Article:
European Tour Commissioner Calls Out Governing Bodies

The controversial penalty levied against Haotong Li following Sunday’s final round at the Omega Dubai Desert Classic has resulted in an unprecedented reaction from European Tour commissioner Keith Pelley.

In response to a ruling that the R&A confirmed was correct, Pelley took the rules, and by extension, golf’s governing bodies to task publicly.

Li was penalized two strokes for what was deemed to be his caddie lining him up illegally under Rule 10-2b(4), dropping him from a tie for third place into a tie for 12th place, the difference of which was just over $100,000. 

“(The rule) applies as the player begins taking a stance, which includes when the first foot moves into position,” the R&A said in their statement. “This rule prevents any opportunity for a caddie to line up a player. Intent to line up is not needed for this rule to play. On the putting green, the player can back away from the stance to avoid a breach of the rule.

“It was an unfortunate situation, but the rule was applied correctly.”

Pelley responded shortly after the R&A’s statement was released, not criticizing the European Tour’s officials, but the rules, and the governing body for how they were written.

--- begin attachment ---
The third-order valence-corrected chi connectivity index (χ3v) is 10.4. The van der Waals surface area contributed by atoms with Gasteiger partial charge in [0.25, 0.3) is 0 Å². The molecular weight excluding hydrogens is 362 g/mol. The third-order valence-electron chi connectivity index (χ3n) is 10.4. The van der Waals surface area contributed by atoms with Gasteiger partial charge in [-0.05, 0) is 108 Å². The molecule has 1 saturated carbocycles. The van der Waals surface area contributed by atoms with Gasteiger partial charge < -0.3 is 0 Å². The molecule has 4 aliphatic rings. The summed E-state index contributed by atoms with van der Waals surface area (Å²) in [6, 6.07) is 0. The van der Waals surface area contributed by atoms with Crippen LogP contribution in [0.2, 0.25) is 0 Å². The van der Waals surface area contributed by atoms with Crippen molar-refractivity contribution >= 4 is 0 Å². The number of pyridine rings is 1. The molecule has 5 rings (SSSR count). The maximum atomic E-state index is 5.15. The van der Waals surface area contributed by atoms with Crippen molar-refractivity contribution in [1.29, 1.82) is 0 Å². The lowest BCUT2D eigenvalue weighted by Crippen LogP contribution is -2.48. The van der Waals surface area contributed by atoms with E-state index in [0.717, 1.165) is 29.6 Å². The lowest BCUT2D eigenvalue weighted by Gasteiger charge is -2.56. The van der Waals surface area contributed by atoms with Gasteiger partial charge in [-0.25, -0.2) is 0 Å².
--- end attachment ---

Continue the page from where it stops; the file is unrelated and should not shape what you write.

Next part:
“Let me state initially that, under the new Rules of Golf issued on January 1, 2019, the decision made by our referees was correct, under the strict wording of the rules,” Pelley said. “It is my strong belief, however, that the fact there is no discretion available to our referees when implementing rulings such as this is wrong and should be addressed immediately.

“Everyone I have spoken to about this believes, as I do, that there was no malice or intent from Li Haotong, nor did he gain any advantage from his, or his caddie’s split-second actions. Therefore the subsequent two-shot penalty, which moved him from T3 in the tournament to T12, was grossly unfair in my opinion.”

Pelley continued his statement by saying there needs to be a balance in place that not only upholds the integrity of the game, but also makes the game appealing to those outside of it. 

He closed his remarks by promising to follow up with the R&A about making common sense discretion available to the Tour’s officials.

“I have spoken personally to R&A Chief Executive Martin Slumbers to voice my opposition to the fact there is no discretion available to our referees in relation to this ruling, and I will be making additional representation to the R&A in the near future to discuss the matter further,” Pelley said.